Unless the golfer intentionally tries to hit the house, it's simply not the golfer's liability, legally. So it's not that they're "failing to accept responsibility" but that they're stupidly offering to pay for something they aren't obligated - even morally unless they intentionally tried to hit the house - to pay for. The homeowner likely has homeowner's insurance, and that insurance is likely higher because the insurance agency sees that they chose to live on a golf course!

post #86 of 95

 

Quote:
Originally Posted by iacas View Post

As zeg points out the home buyer has a responsibility to realize that they're buying a house which may be struck by golf balls.

 

Yep, you made some good points there zeg.

 

 

Quote:

Originally Posted by iacas View Post

Unless the golfer intentionally tries to hit the house, it's simply not the golfer's liability, legally. So it's not that they're "failing to accept responsibility" but that they're stupidly offering to pay for something they aren't obligated - even morally unless they intentionally tried to hit the house - to pay for. The homeowner likely has homeowner's insurance, and that insurance is likely higher because the insurance agency sees that they chose to live on a golf course!

 

You're right, it's not the golfer's liability legally, which I think is how it should be. However I don't think the moral issue is as black and white as you see it - perhaps because I *would* feel a moral obligation to take responsibility and am reluctant to consider myself stupid.

 

The fact that someone may have homeowner's insurance is a non-argument. I have homeowners insurance too but if someone's kid threw a baseball through my window I'm not going to file a claim and risk my rates going up - I'm going to get the kid or his parent to pay.

 

post #87 of 95

Sue someone and pray you get rich... the American dream.

post #88 of 95

I have an interesting similar scenario but is non-golf related.   Home owner in northern Minnesota, doesn't shovel the snow off their front sidewalk that leads to the front door of the house, they do not shovel the snow off the porch either, so there's about 5 feet of snow to climb through to get to the front door. Should the home owner be held libel from an injury someone else incurred trying to get to the front door to preach some religion to them. There also was sign posted next to the door bell that reads, NO SOLICITORS.

post #89 of 95
Quote:
Originally Posted by AzGolfGeek View Post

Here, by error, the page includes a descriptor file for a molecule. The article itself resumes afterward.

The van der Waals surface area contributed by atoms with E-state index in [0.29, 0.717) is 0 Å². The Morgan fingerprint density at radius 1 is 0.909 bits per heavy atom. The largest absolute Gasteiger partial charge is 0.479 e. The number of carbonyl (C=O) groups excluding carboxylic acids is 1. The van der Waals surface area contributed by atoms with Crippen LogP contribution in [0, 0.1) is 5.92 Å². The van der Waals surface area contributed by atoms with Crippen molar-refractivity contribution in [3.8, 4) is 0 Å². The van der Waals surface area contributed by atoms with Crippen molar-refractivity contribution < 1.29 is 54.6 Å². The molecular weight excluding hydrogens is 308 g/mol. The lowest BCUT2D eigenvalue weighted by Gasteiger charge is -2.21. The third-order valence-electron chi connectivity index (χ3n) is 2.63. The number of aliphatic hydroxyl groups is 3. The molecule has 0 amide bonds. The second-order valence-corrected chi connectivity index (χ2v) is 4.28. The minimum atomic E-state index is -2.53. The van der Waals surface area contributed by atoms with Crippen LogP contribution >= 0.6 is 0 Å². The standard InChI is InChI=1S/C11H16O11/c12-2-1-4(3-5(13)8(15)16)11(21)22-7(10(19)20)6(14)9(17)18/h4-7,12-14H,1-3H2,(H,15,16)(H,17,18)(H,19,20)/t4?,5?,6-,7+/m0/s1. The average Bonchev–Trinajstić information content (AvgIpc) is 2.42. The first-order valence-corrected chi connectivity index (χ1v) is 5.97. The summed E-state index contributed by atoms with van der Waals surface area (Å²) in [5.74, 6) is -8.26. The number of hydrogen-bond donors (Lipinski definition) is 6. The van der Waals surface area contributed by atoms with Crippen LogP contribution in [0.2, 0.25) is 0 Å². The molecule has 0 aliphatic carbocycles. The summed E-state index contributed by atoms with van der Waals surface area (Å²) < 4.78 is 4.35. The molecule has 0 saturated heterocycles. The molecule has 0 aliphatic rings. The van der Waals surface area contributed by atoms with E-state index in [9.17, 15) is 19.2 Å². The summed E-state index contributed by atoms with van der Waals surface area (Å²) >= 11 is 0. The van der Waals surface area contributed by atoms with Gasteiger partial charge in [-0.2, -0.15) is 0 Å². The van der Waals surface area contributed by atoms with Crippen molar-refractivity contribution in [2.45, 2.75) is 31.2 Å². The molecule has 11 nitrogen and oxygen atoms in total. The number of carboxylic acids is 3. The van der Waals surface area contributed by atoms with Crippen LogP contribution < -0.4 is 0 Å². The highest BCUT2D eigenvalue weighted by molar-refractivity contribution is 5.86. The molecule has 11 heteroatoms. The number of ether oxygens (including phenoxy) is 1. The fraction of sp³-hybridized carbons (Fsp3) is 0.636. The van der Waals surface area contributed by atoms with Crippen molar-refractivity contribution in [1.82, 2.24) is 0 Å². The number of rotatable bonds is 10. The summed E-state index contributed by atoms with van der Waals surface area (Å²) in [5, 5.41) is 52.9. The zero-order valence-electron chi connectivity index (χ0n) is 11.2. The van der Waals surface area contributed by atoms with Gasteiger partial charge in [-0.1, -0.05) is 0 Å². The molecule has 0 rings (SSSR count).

I have an interesting similar scenario but is non-golf related.   Home owner in northern Minnesota, doesn't shovel the snow off their front sidewalk that leads to the front door of the house, they do not shovel the snow off the porch either, so there's about 5 feet of snow to climb through to get to the front door. Should the home owner be held libel from an injury someone else incurred trying to get to the front door to preach some religion to them. There also was sign posted next to the door bell that reads, NO SOLICITORS.

I believe that is based on local laws.  In NY, homeowners are responsible for clearing their walkway and any sidewalks that are on their property.  If someone fell as a result of the homeowners negligence their homeowners policy would cover the claims unless you tried to prove the person injured was trespassing.

 

 

post #90 of 95

 

Quote:
Originally Posted by sacm3bill View Post

The fact that someone may have homeowner's insurance is a non-argument. I have homeowners insurance too but if someone's kid threw a baseball through my window I'm not going to file a claim and risk my rates going up - I'm going to get the kid or his parent to pay.


But that's not the bulk of my argument. You did not buy a house that was four feet beyond the left field wall of a baseball field, and your window was not situated directly behind the backboard on a public basketball court.

 

Were it, and had you bought the house knowing that condition, you've made a choice, just as you'll make a choice to pay - or not - for homeowner's insurance (perhaps above and beyond the legally mandated levels).

 

I get that you may feel morally obligated. And that's fine. I don't know how I'd feel - I've never come close to damaging anything while playing golf. I might feel bad too, but I'd probably stop feeling bad after paying their deductible, that's for sure, if I did choose to pay.

 

Quote:
Originally Posted by AzGolfGeek View Post

Home owner in northern Minnesota, doesn't shovel the snow off their front sidewalk that leads to the front door of the house, they do not shovel the snow off the porch either, so there's about 5 feet of snow to climb through to get to the front door. Should the home owner be held libel from an injury someone else incurred trying to get to the front door to preach some religion to them. There also was sign posted next to the door bell that reads, NO SOLICITORS.


That's not really similar, and newtogolf answered it pretty well already.